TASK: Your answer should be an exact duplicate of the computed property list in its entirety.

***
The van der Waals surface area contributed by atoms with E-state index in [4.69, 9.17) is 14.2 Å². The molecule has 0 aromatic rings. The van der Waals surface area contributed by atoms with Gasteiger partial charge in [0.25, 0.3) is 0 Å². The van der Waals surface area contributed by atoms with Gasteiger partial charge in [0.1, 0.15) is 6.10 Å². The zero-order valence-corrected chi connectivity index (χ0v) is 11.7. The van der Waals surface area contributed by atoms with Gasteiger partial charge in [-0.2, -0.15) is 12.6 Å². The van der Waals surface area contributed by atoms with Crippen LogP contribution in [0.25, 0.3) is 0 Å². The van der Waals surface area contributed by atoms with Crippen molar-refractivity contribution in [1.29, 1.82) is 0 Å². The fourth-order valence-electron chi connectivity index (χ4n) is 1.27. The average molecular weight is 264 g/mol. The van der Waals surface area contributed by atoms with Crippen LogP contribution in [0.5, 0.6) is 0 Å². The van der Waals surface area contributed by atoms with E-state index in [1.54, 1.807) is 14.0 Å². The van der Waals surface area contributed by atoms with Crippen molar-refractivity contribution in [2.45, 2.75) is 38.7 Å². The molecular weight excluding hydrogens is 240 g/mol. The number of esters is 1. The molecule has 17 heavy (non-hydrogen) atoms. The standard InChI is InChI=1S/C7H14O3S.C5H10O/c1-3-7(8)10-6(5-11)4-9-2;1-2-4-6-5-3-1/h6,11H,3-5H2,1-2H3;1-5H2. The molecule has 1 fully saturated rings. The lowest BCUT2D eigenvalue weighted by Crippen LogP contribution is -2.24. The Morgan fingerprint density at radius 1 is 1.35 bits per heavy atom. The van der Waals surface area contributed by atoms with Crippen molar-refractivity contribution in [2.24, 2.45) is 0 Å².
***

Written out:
The van der Waals surface area contributed by atoms with E-state index in [4.69, 9.17) is 14.2 Å². The molecule has 0 aromatic rings. The van der Waals surface area contributed by atoms with Gasteiger partial charge in [0.25, 0.3) is 0 Å². The van der Waals surface area contributed by atoms with Gasteiger partial charge in [0.1, 0.15) is 6.10 Å². The zero-order valence-corrected chi connectivity index (χ0v) is 11.7. The van der Waals surface area contributed by atoms with Gasteiger partial charge in [-0.2, -0.15) is 12.6 Å². The van der Waals surface area contributed by atoms with Crippen LogP contribution in [0.25, 0.3) is 0 Å². The van der Waals surface area contributed by atoms with Crippen molar-refractivity contribution in [1.29, 1.82) is 0 Å². The fourth-order valence-electron chi connectivity index (χ4n) is 1.27. The average molecular weight is 264 g/mol. The van der Waals surface area contributed by atoms with Crippen LogP contribution in [0.5, 0.6) is 0 Å². The van der Waals surface area contributed by atoms with E-state index in [1.54, 1.807) is 14.0 Å². The van der Waals surface area contributed by atoms with Crippen molar-refractivity contribution in [2.45, 2.75) is 38.7 Å². The molecular weight excluding hydrogens is 240 g/mol. The number of esters is 1. The molecule has 17 heavy (non-hydrogen) atoms. The standard InChI is InChI=1S/C7H14O3S.C5H10O/c1-3-7(8)10-6(5-11)4-9-2;1-2-4-6-5-3-1/h6,11H,3-5H2,1-2H3;1-5H2. The molecule has 1 fully saturated rings. The lowest BCUT2D eigenvalue weighted by Crippen LogP contribution is -2.24. The Morgan fingerprint density at radius 1 is 1.35 bits per heavy atom. The van der Waals surface area contributed by atoms with Crippen molar-refractivity contribution in [2.24, 2.45) is 0 Å².